Tag Archives: insurance reform

Understanding the administrative side of implementation

Andrew Van Dam

About Andrew Van Dam

Andrew Van Dam of The Wall Street Journal previously worked at the AHCJ offices while earning his master’s degree at the Missouri School of Journalism.

Coverage of health care reform implementation has generally focused on the issues and effects of the roll-out, rather than the arcane governmental mechanisms involved. It makes sense, of course, as “here’s how you can now get coverage despite your pre-existing condition” is significantly more relevant to most readers than “23 states miss federal 90-day deadline for creation of high-risk pools, partly because already established pools don’t always conform to reform requirements, and partly because it’s too much hassle and they’d rather let the feds do it for them.”

Service-oriented as it may be, this focus has led to a few gaps in my understanding of the administrative moving parts involved in implementation. Which is why the Robert Wood Johnson Foundation’s guide to state and federal roles in the implementation of health care reform is such a handy document. It’s worth a quick scan, if only to give all those implementation stories a little context. It’s got everything from “how informal rulemaking becomes law” (hint: it involves both “notice” and “comment”), to the aforementioned business about why some states ceded control of their high-risk pools to the federal government. And it’s only four pages long.

New rules affect patients’ insurance appeals

Andrew Van Dam

About Andrew Van Dam

Andrew Van Dam of The Wall Street Journal previously worked at the AHCJ offices while earning his master’s degree at the Missouri School of Journalism.

Kaiser Health News’ Phil Galewitz and Michelle Andrews have an update on health care reform implementation, pointing out that new rules will give consumers the right to appeal insurance denials, first directly to the insurer and then to review boards. The rule doesn’t break new ground in most states – only five lack such regulations, and existing plans are “grandfathered in” under the old rules – but it may bring order to a chaotic national patchwork on insurance appeals. The White House estimates that, by next year, the rules will benefit about 41 million Americans insured either through employers or through individual plans. The administration is pushing states to implement the new standards by next July.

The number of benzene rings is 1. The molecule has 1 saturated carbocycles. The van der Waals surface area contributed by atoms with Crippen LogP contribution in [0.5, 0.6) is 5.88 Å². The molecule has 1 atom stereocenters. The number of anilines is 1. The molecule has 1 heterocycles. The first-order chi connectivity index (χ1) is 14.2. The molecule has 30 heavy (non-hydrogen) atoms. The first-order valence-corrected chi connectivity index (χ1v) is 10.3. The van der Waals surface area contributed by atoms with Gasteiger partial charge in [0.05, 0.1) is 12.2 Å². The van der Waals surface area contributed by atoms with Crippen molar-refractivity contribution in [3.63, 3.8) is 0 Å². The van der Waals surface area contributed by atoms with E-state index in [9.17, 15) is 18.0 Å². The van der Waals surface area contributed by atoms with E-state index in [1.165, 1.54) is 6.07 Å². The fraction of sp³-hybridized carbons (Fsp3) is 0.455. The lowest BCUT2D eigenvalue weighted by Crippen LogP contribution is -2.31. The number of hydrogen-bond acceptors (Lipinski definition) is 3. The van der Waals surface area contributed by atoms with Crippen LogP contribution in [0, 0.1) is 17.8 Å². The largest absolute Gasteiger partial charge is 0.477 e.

The new regulations take effect for plan years starting Sept. 23. But they won’t automatically apply to residents in states that have existing external review laws until next July. That’s to give states time to adjust to the new standards.

If states fail to change their rules by next July, their residents will then be able to rely on the federal standards. But federal officials are still working out the details of how that would be done.

Read the HHS press release here.

AHCJ resources

  • Reporting on health reform between now and 2014: Some top Washington, D.C.-based journalists discussed implementation deadlines, how to tie local issues to reform, Medicare reimbursement rates, what reporters should look for in their states and more. A recording and transcript of this briefing and a resource list are available.
  • Covering high-risk insurance pools: The federal government and states are scrambling to create temporary high-risk pools for the medically uninsurable, as one of the first provisions of the Patient Protection and Affordable Care Act to go into effect. Apart from being a policy story, it’s of great interest to all your readers, viewers or listeners who have pre-existing conditions and are struggling to find coverage. Four reporters covering the topic have shared their story tips, suggestions and resources for AHCJ members.
  • Health care reform has passed: What’s next? Four journalists on the front lines offer their advice and suggestions on what needs to be covered next, how it might affect local communities and how to approach this complex topic.

Why insurers care about the medical-loss ratio

Andrew Van Dam

About Andrew Van Dam

Andrew Van Dam of The Wall Street Journal previously worked at the AHCJ offices while earning his master’s degree at the Missouri School of Journalism.

The Wall Street Journal‘s Avery Johnson explains the significance of the “medical-loss ratio,” a single metric within the reform bill that holds great significance for the insurance industry.

The ratio, known to wonks as the MLR, signifies the percentage of premiums insurers use for medical costs versus the amount that goes to paying administrative overhead. For individual and small-business plans, it’s set at 85 percent medical to 15 percent administrative. For larger businesses, the magic medical number is 80. Those who don’t meet the threshold would be forced to pay rebates to customers.medical-loss-ratio

At present, the key issue seems to be subsidiaries. Major insurers have hundreds of them each, and while the insurer could meet the requirements if all subsidiaries were averaged together, they won’t be able to hit the numbers at every single subsidiary. Current draft documents, Johnson reports, seem to imply that each subsidiary would be judged separately, a practice which insurers say might force them to stop providing insurance in certain high-risk areas.